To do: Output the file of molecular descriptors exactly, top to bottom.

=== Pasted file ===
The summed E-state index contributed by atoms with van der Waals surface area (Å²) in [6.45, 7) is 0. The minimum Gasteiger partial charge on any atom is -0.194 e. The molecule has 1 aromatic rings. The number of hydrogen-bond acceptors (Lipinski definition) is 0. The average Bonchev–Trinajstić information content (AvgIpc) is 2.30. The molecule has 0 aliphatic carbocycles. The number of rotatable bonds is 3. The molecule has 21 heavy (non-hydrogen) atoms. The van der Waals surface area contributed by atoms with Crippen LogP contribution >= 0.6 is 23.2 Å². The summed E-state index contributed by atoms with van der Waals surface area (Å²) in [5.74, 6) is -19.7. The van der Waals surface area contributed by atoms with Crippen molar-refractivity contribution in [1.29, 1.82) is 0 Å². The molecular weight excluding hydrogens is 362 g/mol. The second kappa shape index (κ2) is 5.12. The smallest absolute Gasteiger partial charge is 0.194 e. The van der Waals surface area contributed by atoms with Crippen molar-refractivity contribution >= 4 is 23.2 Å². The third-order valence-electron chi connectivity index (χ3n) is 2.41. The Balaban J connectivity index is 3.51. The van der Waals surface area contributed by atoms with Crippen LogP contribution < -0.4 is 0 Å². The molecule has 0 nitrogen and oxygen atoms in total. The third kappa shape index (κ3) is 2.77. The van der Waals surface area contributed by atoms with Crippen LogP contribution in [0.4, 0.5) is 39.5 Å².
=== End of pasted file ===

The summed E-state index contributed by atoms with van der Waals surface area (Å²) in [6.45, 7) is 0. The minimum Gasteiger partial charge on any atom is -0.194 e. The molecule has 1 aromatic rings. The number of hydrogen-bond acceptors (Lipinski definition) is 0. The average Bonchev–Trinajstić information content (AvgIpc) is 2.30. The molecule has 0 aliphatic carbocycles. The number of rotatable bonds is 3. The molecule has 21 heavy (non-hydrogen) atoms. The van der Waals surface area contributed by atoms with Crippen LogP contribution >= 0.6 is 23.2 Å². The summed E-state index contributed by atoms with van der Waals surface area (Å²) in [5.74, 6) is -19.7. The van der Waals surface area contributed by atoms with Crippen molar-refractivity contribution in [1.29, 1.82) is 0 Å². The molecular weight excluding hydrogens is 362 g/mol. The second kappa shape index (κ2) is 5.12. The smallest absolute Gasteiger partial charge is 0.194 e. The van der Waals surface area contributed by atoms with Crippen molar-refractivity contribution >= 4 is 23.2 Å². The third-order valence-electron chi connectivity index (χ3n) is 2.41. The Balaban J connectivity index is 3.51. The van der Waals surface area contributed by atoms with Crippen LogP contribution < -0.4 is 0 Å². The molecule has 0 nitrogen and oxygen atoms in total. The third kappa shape index (κ3) is 2.77. The van der Waals surface area contributed by atoms with Crippen LogP contribution in [0.4, 0.5) is 39.5 Å².